When Nintendo (OTC BB:  NTDOY.PK) introduced the Wii console four years ago, the free-form gameplay it supported was a radical shakeup of time-honored traditions. Nintendo's stock more than quintupled from the early rumblings of what Wii could do to the peak of the craze in 2007, and early investors are still sitting on a 150% gain today, after a lot of the luster got rubbed off along the way.

It took almost four years for Microsoft (Nasdaq: MSFT) and Sony (NYSE: SNE) to develop their own joystick-less controllers for their Xbox and PlayStation systems. Now they're here, and the companies are bragging themselves blue in the face about how fast they can shift their new units. But how impressive are the sales numbers for Microsoft's Kinect and Sony's Move really?

Hit me with those digits!
Microsoft sold 2.5 million Kinect add-ons in its first month on the market, and Sony sold 4.1 million Move controllers in its first two months. That's nice, but hardly earth-shattering. Consider that the Wii reached 3.2 million units sold in its first holiday quarter, where the product hit store shelves at the end of November. And who knows what numbers Nintendo could have reached if it weren't for the fact that Wii consoles were notoriously hard to find at retail for many moons after launch. Nintendo simply couldn't make them fast enough to meet demand.

Then there's the "me too!" flavor to these new systems, which makes the Kinect and Move sales numbers even less impressive in my eyes. Nintendo had to blaze its own trail and present something new and fresh to a market long accustomed to 20-button controllers. Microsoft and Sony can market this stuff as comparable to the Wii, effectively riding the coattails of the earlier revolution.

Moreover, Nintendo lives and dies by the success of its game consoles and in-house game development. For Sony, gaming systems are a small part of a much larger consumer electronics machine -- and mostly unprofitable to boot. In Microsoft's case, the Xbox hardly even qualifies as a hobby. Then again, Mr. Softy has a soft spot for lots of unproductive side projects, but doesn't catch as much flak for that character flaw as Google does.

Better late than never?
So Sony and Microsoft have finally managed to catch up to Nintendo, even surpass it in the controller technology department. The next challenge is to convince consumers that they need to spend another pile of hard-earned clams on these add-ons when they could just get the freeform gameplay included with every Wii.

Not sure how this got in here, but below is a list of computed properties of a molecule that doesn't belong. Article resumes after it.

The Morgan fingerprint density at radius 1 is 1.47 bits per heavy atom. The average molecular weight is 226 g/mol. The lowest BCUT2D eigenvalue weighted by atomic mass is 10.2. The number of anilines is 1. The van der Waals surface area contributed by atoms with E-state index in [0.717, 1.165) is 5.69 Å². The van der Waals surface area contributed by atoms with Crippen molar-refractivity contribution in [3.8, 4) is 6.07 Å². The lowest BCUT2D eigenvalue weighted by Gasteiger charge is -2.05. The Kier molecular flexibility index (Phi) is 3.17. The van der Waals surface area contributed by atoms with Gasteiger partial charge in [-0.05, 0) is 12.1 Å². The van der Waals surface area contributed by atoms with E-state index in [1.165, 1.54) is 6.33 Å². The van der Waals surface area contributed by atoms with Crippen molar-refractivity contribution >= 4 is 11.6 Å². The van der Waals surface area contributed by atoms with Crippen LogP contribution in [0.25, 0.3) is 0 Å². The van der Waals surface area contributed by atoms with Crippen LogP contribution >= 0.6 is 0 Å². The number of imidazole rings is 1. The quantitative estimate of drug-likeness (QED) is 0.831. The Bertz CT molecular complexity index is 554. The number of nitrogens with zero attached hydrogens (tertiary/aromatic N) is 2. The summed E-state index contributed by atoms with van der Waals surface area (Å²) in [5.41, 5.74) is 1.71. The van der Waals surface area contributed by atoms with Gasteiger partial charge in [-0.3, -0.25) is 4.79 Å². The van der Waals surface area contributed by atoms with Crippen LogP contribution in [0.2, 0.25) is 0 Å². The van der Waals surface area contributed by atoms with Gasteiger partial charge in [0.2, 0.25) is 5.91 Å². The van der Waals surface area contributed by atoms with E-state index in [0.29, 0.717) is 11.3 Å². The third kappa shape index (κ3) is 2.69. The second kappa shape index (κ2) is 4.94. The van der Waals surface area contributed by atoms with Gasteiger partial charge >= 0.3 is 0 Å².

Another unsolved mystery is the all-important question of turning a profit: Nintendo's financial strength rests more on the high-margin business of selling games than on the less lucrative hardware operation. Churning out impressive numbers of newfangled controllers could be a hollow victory unless the companies can follow up with strong software sales.

Four of the 10 best-selling games last week were Wii titles, all developed and sold by Nintendo itself. Five of the other six came from independent game developer houses Activision-Blizzard (Nasdaq: ATVI), Electronic Arts (Nasdaq: ERTS), and Ubisoft. Microsoft snuck in a win with the Kinect Adventures! title, which ships with every Kinect controller sold. Show me some more of that verve, and I might even be impressed. Then again, remember what I said about games being no more than a diversion for Microsoft? Even huge hits like the Halo series can't really move this ponderous needle very far.

Who's the king, baby?
If you believe in the video game industry, I think you'd be a happier investor owning specialists like Nintendo and Electronic Arts, or perhaps cheeky underdog Take-Two Interactive Software (Nasdaq: TTWO). These companies (yes, including Nintendo) focus on the lucrative software side of the business, and really have no choice: They must succeed at this gaming deal, or die trying. Sony and Microsoft will never have that motivation, and will never become the true kings of videogaming -- no matter what their launch-fueled sales numbers might say.

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Google and Microsoft are Motley Fool Inside Value recommendations. Google and Take-Two Interactive are Motley Fool Rule Breakers picks. Activision Blizzard, Electronic Arts, and Nintendo are Motley Fool Stock Advisor choices. Motley Fool Options has recommended a synthetic long position on Activision Blizzard. Motley Fool Options has recommended a diagonal call position on Microsoft. The Fool owns shares of Activision Blizzard, Google, Microsoft, and Take-Two. Try any of our Foolish newsletter services free for 30 days.

Fool contributor Anders Bylund holds no position in any of the companies discussed here. We Fools may not all hold the same opinions, but we all believe that considering a diverse range of insights makes us better investors. You can check out Anders' holdings and a concise bio if you like, and The Motley Fool is investors writing for investors.